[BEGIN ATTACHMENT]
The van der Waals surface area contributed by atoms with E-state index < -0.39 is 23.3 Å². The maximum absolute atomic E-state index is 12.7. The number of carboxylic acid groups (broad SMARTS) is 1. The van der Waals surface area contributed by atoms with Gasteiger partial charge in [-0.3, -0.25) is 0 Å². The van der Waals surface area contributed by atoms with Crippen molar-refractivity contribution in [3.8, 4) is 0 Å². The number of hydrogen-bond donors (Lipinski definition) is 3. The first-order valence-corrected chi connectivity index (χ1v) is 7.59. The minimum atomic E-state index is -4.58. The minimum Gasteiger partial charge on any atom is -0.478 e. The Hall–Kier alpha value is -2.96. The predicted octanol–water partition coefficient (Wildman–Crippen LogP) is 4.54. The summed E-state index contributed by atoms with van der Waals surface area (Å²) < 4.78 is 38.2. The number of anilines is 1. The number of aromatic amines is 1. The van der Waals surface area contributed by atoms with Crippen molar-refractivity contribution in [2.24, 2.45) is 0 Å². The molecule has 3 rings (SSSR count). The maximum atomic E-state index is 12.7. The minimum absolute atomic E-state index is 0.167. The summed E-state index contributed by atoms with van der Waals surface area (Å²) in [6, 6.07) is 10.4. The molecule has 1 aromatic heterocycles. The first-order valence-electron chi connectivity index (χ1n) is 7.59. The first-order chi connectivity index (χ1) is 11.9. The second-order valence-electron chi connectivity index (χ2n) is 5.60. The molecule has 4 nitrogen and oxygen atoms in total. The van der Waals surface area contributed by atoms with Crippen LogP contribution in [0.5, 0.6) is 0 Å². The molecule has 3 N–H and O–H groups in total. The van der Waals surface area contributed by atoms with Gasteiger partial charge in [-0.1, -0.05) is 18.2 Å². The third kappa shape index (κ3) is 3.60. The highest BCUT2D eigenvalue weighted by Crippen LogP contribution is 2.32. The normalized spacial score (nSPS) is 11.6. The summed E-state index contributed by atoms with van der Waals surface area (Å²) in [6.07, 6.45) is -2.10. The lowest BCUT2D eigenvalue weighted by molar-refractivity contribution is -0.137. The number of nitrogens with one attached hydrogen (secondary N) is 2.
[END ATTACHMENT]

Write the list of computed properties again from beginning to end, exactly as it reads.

The van der Waals surface area contributed by atoms with E-state index < -0.39 is 23.3 Å². The maximum absolute atomic E-state index is 12.7. The number of carboxylic acid groups (broad SMARTS) is 1. The van der Waals surface area contributed by atoms with Gasteiger partial charge in [-0.3, -0.25) is 0 Å². The van der Waals surface area contributed by atoms with Crippen molar-refractivity contribution in [3.8, 4) is 0 Å². The number of hydrogen-bond donors (Lipinski definition) is 3. The first-order valence-corrected chi connectivity index (χ1v) is 7.59. The minimum atomic E-state index is -4.58. The minimum Gasteiger partial charge on any atom is -0.478 e. The Hall–Kier alpha value is -2.96. The predicted octanol–water partition coefficient (Wildman–Crippen LogP) is 4.54. The summed E-state index contributed by atoms with van der Waals surface area (Å²) < 4.78 is 38.2. The number of anilines is 1. The number of aromatic amines is 1. The van der Waals surface area contributed by atoms with Crippen molar-refractivity contribution in [2.24, 2.45) is 0 Å². The molecule has 3 rings (SSSR count). The maximum atomic E-state index is 12.7. The minimum absolute atomic E-state index is 0.167. The summed E-state index contributed by atoms with van der Waals surface area (Å²) in [6, 6.07) is 10.4. The molecule has 1 aromatic heterocycles. The first-order valence-electron chi connectivity index (χ1n) is 7.59. The first-order chi connectivity index (χ1) is 11.9. The second-order valence-electron chi connectivity index (χ2n) is 5.60. The molecule has 4 nitrogen and oxygen atoms in total. The van der Waals surface area contributed by atoms with Crippen LogP contribution in [0.5, 0.6) is 0 Å². The molecule has 3 N–H and O–H groups in total. The van der Waals surface area contributed by atoms with Gasteiger partial charge in [-0.1, -0.05) is 18.2 Å². The third kappa shape index (κ3) is 3.60. The highest BCUT2D eigenvalue weighted by Crippen LogP contribution is 2.32. The normalized spacial score (nSPS) is 11.6. The summed E-state index contributed by atoms with van der Waals surface area (Å²) in [6.07, 6.45) is -2.10. The lowest BCUT2D eigenvalue weighted by molar-refractivity contribution is -0.137. The number of nitrogens with one attached hydrogen (secondary N) is 2.